Hi, I have a list of numeric23.8 arrays: a = [array([0,1]), array([0,1]), array([1,0]), array([1,0])] b = [array([0,1,0]), array([0,1,0]), array([1,0,0]), array([1,0,0])] and I want to make a new list out of b: c = [array([0,1,2]), array([1,0,2])] where the last index in each array is the result of b.count([0,1,0]) # or [1,0,0] The problem is that the result of b.count(array([1,0,0])) is 4, not 2, and b.remove(array([1,0,0])) indescriminantly removes arrays from the list. a.count and a.remove work the way I expected. Does anyone know why 1x2 arrays work, but 1x3 or larger arrays do not? Thanks, Darren
This is because of how "==" is defined for arrays. For lists, list1==list2 if all elements are the same; a boolean value is returned:
x = [0,1,0] x==[0,1,0] True x==[1,0,0] False
For arrays, "==" does a elementwise comparison:
from Numeric import * x = array([0,1,0]) x==array([0,1,0]) array([1, 1, 1]) x==array([1,0,0]) array([0, 0, 1])
Now, when you count how often array([0,1,0]) appears in b, actually you evaluate element==array([0,1,0]) for each element in b, and count how often you get a True, with every array other than array([0,0,0]) regarded as True. For list a, this happens to work because array([0,1]) and array([1,0]) have no elements in common. But in this case:
a = [array([0,0]),array([0,0]),array([0,1]),array([0,1])] a [array([0, 0]), array([0, 0]), array([0, 1]), array([0, 1])] a.count(array([0,0])) 4
you also get the nonintuitive answer 4. An easy way to get this to work is to use lists instead of arrays:
b = [[0,1,0], [0,1,0], [1,0,0], [1,0,0]] b.count([0,1,0]) 2
But I don't know if this solution is suitable for your application. Michiel. Darren Dale wrote:
Hi,
I have a list of numeric23.8 arrays:
a = [array([0,1]), array([0,1]), array([1,0]), array([1,0])]
b = [array([0,1,0]), array([0,1,0]), array([1,0,0]), array([1,0,0])]
and I want to make a new list out of b:
c = [array([0,1,2]), array([1,0,2])]
where the last index in each array is the result of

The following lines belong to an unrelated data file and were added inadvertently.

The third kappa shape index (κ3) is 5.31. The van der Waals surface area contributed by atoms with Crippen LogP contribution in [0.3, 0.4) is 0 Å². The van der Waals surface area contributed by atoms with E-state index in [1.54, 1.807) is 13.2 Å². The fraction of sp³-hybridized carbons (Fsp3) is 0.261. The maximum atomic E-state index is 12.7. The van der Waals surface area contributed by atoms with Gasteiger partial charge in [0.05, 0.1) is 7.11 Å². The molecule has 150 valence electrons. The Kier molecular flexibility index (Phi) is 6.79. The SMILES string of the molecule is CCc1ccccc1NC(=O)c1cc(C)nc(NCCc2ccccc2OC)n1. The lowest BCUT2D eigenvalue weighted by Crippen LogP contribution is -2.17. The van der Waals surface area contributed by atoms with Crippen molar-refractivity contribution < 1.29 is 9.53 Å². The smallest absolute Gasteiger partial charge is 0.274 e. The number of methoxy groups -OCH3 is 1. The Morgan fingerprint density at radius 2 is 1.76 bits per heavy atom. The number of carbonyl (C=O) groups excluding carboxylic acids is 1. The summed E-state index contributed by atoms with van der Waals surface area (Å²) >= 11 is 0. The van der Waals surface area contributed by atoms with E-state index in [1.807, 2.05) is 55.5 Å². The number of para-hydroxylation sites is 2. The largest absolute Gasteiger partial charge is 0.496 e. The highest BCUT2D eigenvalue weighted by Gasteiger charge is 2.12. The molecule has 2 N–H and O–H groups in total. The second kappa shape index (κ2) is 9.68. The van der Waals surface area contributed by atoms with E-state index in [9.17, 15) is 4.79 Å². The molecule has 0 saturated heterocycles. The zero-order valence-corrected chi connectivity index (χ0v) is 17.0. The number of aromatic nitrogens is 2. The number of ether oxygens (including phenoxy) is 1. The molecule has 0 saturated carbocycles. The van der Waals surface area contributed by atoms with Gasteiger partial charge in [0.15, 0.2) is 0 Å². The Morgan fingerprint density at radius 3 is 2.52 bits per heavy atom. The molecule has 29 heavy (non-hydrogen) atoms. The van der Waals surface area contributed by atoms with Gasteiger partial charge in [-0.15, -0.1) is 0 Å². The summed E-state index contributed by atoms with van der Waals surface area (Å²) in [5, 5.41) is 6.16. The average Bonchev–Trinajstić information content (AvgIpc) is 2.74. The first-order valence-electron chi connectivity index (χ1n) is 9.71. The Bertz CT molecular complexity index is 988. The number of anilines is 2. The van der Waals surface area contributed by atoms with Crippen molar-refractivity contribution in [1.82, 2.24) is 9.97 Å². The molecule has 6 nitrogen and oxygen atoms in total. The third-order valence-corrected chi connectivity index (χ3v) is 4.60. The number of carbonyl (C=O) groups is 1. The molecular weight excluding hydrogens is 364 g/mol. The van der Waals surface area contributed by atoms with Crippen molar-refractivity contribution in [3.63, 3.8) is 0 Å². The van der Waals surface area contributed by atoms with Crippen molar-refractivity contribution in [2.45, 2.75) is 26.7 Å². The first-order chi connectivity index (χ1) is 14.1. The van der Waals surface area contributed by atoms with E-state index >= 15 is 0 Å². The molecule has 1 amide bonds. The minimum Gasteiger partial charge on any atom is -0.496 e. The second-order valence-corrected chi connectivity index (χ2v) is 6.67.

b.count([0,1,0]) # or [1,0,0]
The problem is that the result of b.count(array([1,0,0])) is 4, not 2, and b.remove(array([1,0,0])) indescriminantly removes arrays from the list. a.count and a.remove work the way I expected.
Does anyone know why 1x2 arrays work, but 1x3 or larger arrays do not?
Thanks, Darren
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 Michiel de Hoon, Assistant Professor University of Tokyo, Institute of Medical Science Human Genome Center 461 Shirokanedai, Minatoku Tokyo 1088639 Japan http://bonsai.ims.utokyo.ac.jp/~mdehoon
Darren Dale wrote:
Hi,
I have a list of numeric23.8 arrays:
a = [array([0,1]), array([0,1]), array([1,0]), array([1,0])]
b = [array([0,1,0]), array([0,1,0]), array([1,0,0]), array([1,0,0])]
and I want to make a new list out of b:
c = [array([0,1,2]), array([1,0,2])]
where the last index in each array is the result of
b.count([0,1,0]) # or [1,0,0]
The problem is that the result of b.count(array([1,0,0])) is 4, not 2, and b.remove(array([1,0,0])) indescriminantly removes arrays from the list. a.count and a.remove work the way I expected.
This is a result of rich comparisons. (array1 == array2) yields an array, not a boolean. In [1]:a = [array([0,1]), ...: array([0,1]), ...: array([1,0]), ...: array([1,0])] In [2]:b = [array([0,1,0]), ...: array([0,1,0]), ...: array([1,0,0]), ...: array([1,0,0])] In [3]: In [3]:b.count(array([0,1,0])) Out[3]:4 In [4]:[x == array([0,1,0]) for x in b] Out[4]: [array([1, 1, 1],'b'), array([1, 1, 1],'b'), array([0, 0, 1],'b'), array([0, 0, 1],'b')] To replace b.count(), you can do In [12]:sum(alltrue(equal(b, array([0,1,0])), axis=1)) Out[12]:2 To replace b.remove(), you can do In [14]:[x for x in b if not alltrue(x == array([0,1,0]))] Out[14]:[array([1, 0, 0]), array([1, 0, 0])]  Robert Kern rkern@ucsd.edu "In the fields of hell where the grass grows high Are the graves of dreams allowed to die."  Richard Harter
participants (3)

Darren Dale

Michiel Jan Laurens de Hoon

Robert Kern